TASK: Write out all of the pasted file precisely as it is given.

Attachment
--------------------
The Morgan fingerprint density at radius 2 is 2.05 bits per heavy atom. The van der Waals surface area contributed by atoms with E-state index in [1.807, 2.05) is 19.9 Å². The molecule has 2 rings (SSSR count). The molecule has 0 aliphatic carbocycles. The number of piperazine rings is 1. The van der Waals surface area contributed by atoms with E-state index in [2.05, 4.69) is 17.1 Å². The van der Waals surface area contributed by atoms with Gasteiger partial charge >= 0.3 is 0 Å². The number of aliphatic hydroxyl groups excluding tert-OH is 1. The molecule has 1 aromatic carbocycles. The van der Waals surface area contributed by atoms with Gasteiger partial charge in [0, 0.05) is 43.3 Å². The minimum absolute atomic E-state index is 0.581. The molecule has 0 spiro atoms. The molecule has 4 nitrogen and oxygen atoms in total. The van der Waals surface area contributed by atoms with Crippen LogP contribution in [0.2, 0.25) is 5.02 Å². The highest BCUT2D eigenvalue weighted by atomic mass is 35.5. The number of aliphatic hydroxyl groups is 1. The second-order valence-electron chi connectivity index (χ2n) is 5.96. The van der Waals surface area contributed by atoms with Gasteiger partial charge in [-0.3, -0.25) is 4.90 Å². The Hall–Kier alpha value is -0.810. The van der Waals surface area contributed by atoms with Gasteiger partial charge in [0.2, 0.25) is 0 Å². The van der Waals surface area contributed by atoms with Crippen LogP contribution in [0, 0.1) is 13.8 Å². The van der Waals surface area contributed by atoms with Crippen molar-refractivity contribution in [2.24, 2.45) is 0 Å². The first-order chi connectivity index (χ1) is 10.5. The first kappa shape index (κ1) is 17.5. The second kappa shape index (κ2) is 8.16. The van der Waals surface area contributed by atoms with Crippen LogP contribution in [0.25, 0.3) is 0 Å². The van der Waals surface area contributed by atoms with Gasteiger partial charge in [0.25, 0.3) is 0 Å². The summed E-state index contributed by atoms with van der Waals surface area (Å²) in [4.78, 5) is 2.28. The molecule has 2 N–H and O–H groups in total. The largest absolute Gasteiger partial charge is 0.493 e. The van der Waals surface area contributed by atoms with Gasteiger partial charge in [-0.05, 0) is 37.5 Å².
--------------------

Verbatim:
The Morgan fingerprint density at radius 2 is 2.05 bits per heavy atom. The van der Waals surface area contributed by atoms with E-state index in [1.807, 2.05) is 19.9 Å². The molecule has 2 rings (SSSR count). The molecule has 0 aliphatic carbocycles. The number of piperazine rings is 1. The van der Waals surface area contributed by atoms with E-state index in [2.05, 4.69) is 17.1 Å². The van der Waals surface area contributed by atoms with Gasteiger partial charge >= 0.3 is 0 Å². The number of aliphatic hydroxyl groups excluding tert-OH is 1. The molecule has 1 aromatic carbocycles. The van der Waals surface area contributed by atoms with Gasteiger partial charge in [0, 0.05) is 43.3 Å². The minimum absolute atomic E-state index is 0.581. The molecule has 0 spiro atoms. The molecule has 4 nitrogen and oxygen atoms in total. The van der Waals surface area contributed by atoms with Crippen LogP contribution in [0.2, 0.25) is 5.02 Å². The highest BCUT2D eigenvalue weighted by atomic mass is 35.5. The number of aliphatic hydroxyl groups is 1. The second-order valence-electron chi connectivity index (χ2n) is 5.96. The van der Waals surface area contributed by atoms with Gasteiger partial charge in [-0.3, -0.25) is 4.90 Å². The Hall–Kier alpha value is -0.810. The van der Waals surface area contributed by atoms with Gasteiger partial charge in [0.2, 0.25) is 0 Å². The van der Waals surface area contributed by atoms with Crippen LogP contribution in [0, 0.1) is 13.8 Å². The van der Waals surface area contributed by atoms with Crippen molar-refractivity contribution in [2.24, 2.45) is 0 Å². The first-order chi connectivity index (χ1) is 10.5. The first kappa shape index (κ1) is 17.5. The second kappa shape index (κ2) is 8.16. The van der Waals surface area contributed by atoms with Crippen LogP contribution in [0.25, 0.3) is 0 Å². The van der Waals surface area contributed by atoms with Gasteiger partial charge in [0.25, 0.3) is 0 Å². The summed E-state index contributed by atoms with van der Waals surface area (Å²) in [4.78, 5) is 2.28. The molecule has 2 N–H and O–H groups in total. The largest absolute Gasteiger partial charge is 0.493 e. The van der Waals surface area contributed by atoms with Gasteiger partial charge in [-0.05, 0) is 37.5 Å².